Discrete Trial Training: DTT is an ABA technique breaks certain skills down into smaller components that are more easily digestible. This is a common way for teachers to articulate concepts to autistic children more effectively. For example, instead of training a child on colors they would start with a specific color like red or blue.

discrete trial training

HOH Prompting: although it’s a tactic that should eventually be faded out, hand over hand prompting is a useful way to teach young children certain academic skills like using a toothbrush correctly. Once the skill is reliably adapted, the HOH can fade out.

Task Analysis: when it comes to teaching and completing behaviors, organization is key. Task analysis demands producing a step-by-step list of moves needed to perform the behavior.

Fine Motor Skills: coordination and movement in the muscles are an important skill set for autistic children to master. Most children struggle with motor difficulties like problems handwriting.

Echoic Memory: a verbal behavioral term that involves a person being able to repeat a sound heard on request.

Shaping: a process used for teaching new behaviors that involve encouraging small improvements towards the desired behavior. Shaping is used mainly in the experimental analysis of behavior.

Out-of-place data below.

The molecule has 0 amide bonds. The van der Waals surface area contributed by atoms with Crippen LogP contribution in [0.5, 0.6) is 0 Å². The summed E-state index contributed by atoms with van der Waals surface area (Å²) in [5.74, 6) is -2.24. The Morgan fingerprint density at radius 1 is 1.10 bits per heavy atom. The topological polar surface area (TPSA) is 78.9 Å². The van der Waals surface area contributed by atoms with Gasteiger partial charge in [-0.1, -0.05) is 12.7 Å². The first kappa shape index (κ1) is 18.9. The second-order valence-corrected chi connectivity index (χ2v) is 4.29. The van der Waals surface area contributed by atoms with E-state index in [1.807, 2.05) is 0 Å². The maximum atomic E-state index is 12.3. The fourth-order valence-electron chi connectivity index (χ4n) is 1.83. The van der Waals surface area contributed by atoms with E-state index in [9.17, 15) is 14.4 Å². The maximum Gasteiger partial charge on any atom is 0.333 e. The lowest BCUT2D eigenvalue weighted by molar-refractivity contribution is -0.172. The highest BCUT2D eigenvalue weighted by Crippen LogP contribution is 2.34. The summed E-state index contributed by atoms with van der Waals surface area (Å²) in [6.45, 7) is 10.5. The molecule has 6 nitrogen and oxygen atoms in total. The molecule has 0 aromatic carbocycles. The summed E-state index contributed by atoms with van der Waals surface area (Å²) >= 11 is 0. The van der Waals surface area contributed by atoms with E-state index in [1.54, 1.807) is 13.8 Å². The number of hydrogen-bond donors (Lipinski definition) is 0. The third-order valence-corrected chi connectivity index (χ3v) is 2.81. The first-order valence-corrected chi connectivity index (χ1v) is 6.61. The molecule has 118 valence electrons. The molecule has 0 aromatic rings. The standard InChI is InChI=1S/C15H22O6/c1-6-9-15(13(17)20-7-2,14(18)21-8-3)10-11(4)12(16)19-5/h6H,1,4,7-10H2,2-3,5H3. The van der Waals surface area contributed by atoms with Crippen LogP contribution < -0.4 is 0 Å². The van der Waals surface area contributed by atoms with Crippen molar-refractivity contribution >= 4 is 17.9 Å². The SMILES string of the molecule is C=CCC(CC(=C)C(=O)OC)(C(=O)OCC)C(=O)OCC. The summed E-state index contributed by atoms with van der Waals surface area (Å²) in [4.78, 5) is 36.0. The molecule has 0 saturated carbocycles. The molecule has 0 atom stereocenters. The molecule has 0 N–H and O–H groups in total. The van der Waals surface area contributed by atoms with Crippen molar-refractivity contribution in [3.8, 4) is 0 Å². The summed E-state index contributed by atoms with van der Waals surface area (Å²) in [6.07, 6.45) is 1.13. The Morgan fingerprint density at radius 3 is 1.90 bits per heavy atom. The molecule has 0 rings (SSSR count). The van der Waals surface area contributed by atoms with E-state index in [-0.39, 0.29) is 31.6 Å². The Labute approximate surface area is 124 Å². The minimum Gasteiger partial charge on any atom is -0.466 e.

Chaining: a technique used to teach complex skills by breaking them down into more manageable steps. These steps are typically taught in isolation, then combined together.

Fine Motor Skill: the coordination of smaller muscles within the body, specifically the hands. This is a critical skill set for autistic children to master.

Mouthing: the insertion of toys or other small items in the mouth. This could also involve licking.

Apraxia: a motor disorder where the brain is not able to coordinate muscular movements. There is a loss of the ability to carry out voluntary movements.

Differential Reinforcement: a strategy where specific responses or behaviors are reinforced but others are purposely not. This is an effective method for teaching better behaviors overall.

Stereotypic Behavior: a series of repetitive movements or motor mannerisms that may include clapping, flapping or rocking.

If you have recently spoken with us at Acorn Health and still have questions about what to expect, never hesitate to reach out at (844) 244-1818. If your child is currently in services with us, please always reach out to your therapy team or the Center Director if you have questions along the way. We are here to help guide you and your family every step of the way during ABA therapy, starting from the initial ABA assessment.

Frequently Asked Questions (FAQ)

What are the 7 dimensions of ABA?

The 7 dimensions of ABA include Behavioral, Analytic, Conceptually Systematic, Applied, Technological, Effective, and Generality.

What are ABA interventions for tantrums?

To combat tantrums, autistic children should practice deep breathing, use sensory items, and be given healthy distractions.

What is shaping in ABA?

Shaping involves using reinforcement when the child is getting close to exhibiting the desired behavior. Behaviors that are not close to the desired behavior are not reinforced.

For more information on ABA, see:

How to Identify a Quality ABA Provider?

What is an ABA Assessment?

How ABA Therapy Benefits Preschoolers?